Here’s how the story unfolded, according to KARE-TV in Minneapolis-St. Paul (and as seen in the video below): The McDonalds began renting a basement bedroom to the man (unnamed by the station) in July, under terms that prohibited smoking and drinking in the room. But their tenant not only ignored the ban, he sometimes became so noisily drunk and disruptive that neighbors several times called police. When the McDonalds told him that they wanted him to leave, KARE reports, “he started verbally abusing them and threatening to destroy the home,” then acted on his threats by “punching holes in several walls, damaging the fireplace with a hammer, breaking light fixtures, dismantling smoke alarms, and burning holes in the carpet” — and even urinating on it. The McDonalds eventually learned that their tenant has a record of arrests and convictions.
The McDonalds told the station that after beginning eviction proceedings against the man, who is technically their roommate, they felt so threatened by his continued presence that they moved out and eventually decided that it was more expedient to settle with him out of court, paying him $500 to leave by today, as well as returning him his $450 security deposit.
“My advice to people is to screen your renters and roommates,” said Terry McDonald, “no matter how what kind of a first impression they make.”
Here are some recommendations along those lines for landlords that can also apply to roommates:
1. Know the law. Research the laws in your state in regarding landlords, tenants and roommates. Sites like Landlord411.com and Nolo.com have information about varying rules, but you might also want to consult a lawyer in your community.
2. Check references, but keep in mind that current landlords or roommates might not be honest about problem tenants if they’re looking to get rid of them.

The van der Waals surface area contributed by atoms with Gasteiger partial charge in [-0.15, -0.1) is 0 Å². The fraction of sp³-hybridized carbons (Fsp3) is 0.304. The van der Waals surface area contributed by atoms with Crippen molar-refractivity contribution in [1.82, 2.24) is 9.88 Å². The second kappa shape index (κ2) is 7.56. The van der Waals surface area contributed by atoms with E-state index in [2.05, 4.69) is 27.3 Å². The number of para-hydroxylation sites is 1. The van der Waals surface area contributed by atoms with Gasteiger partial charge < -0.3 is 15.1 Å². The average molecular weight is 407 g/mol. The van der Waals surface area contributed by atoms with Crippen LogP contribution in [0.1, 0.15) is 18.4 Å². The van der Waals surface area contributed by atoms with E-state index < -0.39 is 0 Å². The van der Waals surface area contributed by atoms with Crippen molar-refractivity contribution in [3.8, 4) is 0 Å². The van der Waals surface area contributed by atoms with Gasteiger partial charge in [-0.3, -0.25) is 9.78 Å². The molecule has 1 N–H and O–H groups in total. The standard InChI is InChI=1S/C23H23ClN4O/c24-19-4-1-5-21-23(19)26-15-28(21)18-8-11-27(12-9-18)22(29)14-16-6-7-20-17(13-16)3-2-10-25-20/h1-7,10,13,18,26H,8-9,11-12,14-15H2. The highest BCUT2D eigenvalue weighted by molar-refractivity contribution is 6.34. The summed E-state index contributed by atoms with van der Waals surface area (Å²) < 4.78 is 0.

3. Check applicants’ credit scores. If a prospective tenant has had a car repossessed, a foreclosure, or is in significant credit card debt, that should raise concern about that person’s ability to pay rent and pay on time.
4. Do criminal background checks. In another recent story out of Minnesota, an alleged deadbeat tenant dodged this by using a false name. So also ask for photo ID and other proof to make sure that prospective renters are whom they say they are.
5. Check with the motor vehicles department. In several states that allow online payments for license tab renewals, the DMV will also have drivers’ information available online. Have potential tenants log into the site and show you verification of their drivers license information against the forms of ID they present.
6. Take a cashier’s check for the security deposit. For the security deposit or first month’s rent, require that they pay with a cashier’s check. Or if they will pay by personal check, make sure that the check clears at least a week before the move-in date. Though please note: Scammers have been known to write phony cashier’s checks, as AOL Real Estate has reported.
7. Call their employers. You only want to rent to those gainfully employed, so actually pick up the phone and call employers to see how long prospective renters have been employed by them. If an employer is fairly local, perhaps even make an in-person visit, as it’s not unusual for someone looking to scam to also arrange to have someone other than an employer talk to you on the phone. That was the case with serial evicted tenant Pamela Winegardner who maintained several phone numbers and answered them in different voices, just to give herself rave recommendations.